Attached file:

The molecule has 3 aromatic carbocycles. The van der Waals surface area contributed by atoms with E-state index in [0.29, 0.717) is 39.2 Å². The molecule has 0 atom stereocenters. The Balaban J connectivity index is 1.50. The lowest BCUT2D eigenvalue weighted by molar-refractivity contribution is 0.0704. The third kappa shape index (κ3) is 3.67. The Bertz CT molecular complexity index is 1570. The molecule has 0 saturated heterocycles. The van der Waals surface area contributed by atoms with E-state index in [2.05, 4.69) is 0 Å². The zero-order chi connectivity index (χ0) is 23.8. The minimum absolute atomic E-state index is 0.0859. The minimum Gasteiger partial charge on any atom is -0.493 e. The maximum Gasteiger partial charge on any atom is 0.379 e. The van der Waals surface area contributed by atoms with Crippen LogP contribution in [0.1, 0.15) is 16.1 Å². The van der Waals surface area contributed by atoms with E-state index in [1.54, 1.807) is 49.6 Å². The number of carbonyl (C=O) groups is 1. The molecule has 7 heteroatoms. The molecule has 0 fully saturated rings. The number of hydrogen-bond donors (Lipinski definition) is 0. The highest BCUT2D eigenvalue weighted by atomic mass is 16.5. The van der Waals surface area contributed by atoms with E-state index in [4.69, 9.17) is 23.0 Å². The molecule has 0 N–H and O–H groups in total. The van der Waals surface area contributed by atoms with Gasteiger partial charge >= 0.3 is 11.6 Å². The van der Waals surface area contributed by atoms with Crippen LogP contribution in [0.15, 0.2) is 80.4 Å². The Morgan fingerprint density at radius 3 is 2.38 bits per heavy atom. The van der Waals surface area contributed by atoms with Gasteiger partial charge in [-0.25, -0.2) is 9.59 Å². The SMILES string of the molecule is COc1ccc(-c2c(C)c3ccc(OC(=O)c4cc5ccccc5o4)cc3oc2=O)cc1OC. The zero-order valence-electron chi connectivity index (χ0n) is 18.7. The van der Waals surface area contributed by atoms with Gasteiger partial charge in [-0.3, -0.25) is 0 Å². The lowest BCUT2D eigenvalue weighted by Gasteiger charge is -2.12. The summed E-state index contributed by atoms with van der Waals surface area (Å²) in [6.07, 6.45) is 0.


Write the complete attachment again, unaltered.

The molecule has 3 aromatic carbocycles. The van der Waals surface area contributed by atoms with E-state index in [0.29, 0.717) is 39.2 Å². The molecule has 0 atom stereocenters. The Balaban J connectivity index is 1.50. The lowest BCUT2D eigenvalue weighted by molar-refractivity contribution is 0.0704. The third kappa shape index (κ3) is 3.67. The Bertz CT molecular complexity index is 1570. The molecule has 0 saturated heterocycles. The van der Waals surface area contributed by atoms with E-state index in [2.05, 4.69) is 0 Å². The zero-order chi connectivity index (χ0) is 23.8. The minimum absolute atomic E-state index is 0.0859. The minimum Gasteiger partial charge on any atom is -0.493 e. The maximum Gasteiger partial charge on any atom is 0.379 e. The van der Waals surface area contributed by atoms with Crippen LogP contribution in [0.1, 0.15) is 16.1 Å². The van der Waals surface area contributed by atoms with E-state index in [1.54, 1.807) is 49.6 Å². The number of carbonyl (C=O) groups is 1. The molecule has 7 heteroatoms. The molecule has 0 fully saturated rings. The number of hydrogen-bond donors (Lipinski definition) is 0. The highest BCUT2D eigenvalue weighted by atomic mass is 16.5. The van der Waals surface area contributed by atoms with E-state index in [4.69, 9.17) is 23.0 Å². The molecule has 0 N–H and O–H groups in total. The van der Waals surface area contributed by atoms with Gasteiger partial charge >= 0.3 is 11.6 Å². The van der Waals surface area contributed by atoms with Crippen LogP contribution in [0.15, 0.2) is 80.4 Å². The Morgan fingerprint density at radius 3 is 2.38 bits per heavy atom. The van der Waals surface area contributed by atoms with Gasteiger partial charge in [-0.25, -0.2) is 9.59 Å². The SMILES string of the molecule is COc1ccc(-c2c(C)c3ccc(OC(=O)c4cc5ccccc5o4)cc3oc2=O)cc1OC. The zero-order valence-electron chi connectivity index (χ0n) is 18.7. The van der Waals surface area contributed by atoms with Gasteiger partial charge in [-0.3, -0.25) is 0 Å². The lowest BCUT2D eigenvalue weighted by Gasteiger charge is -2.12. The summed E-state index contributed by atoms with van der Waals surface area (Å²) in [6.07, 6.45) is 0.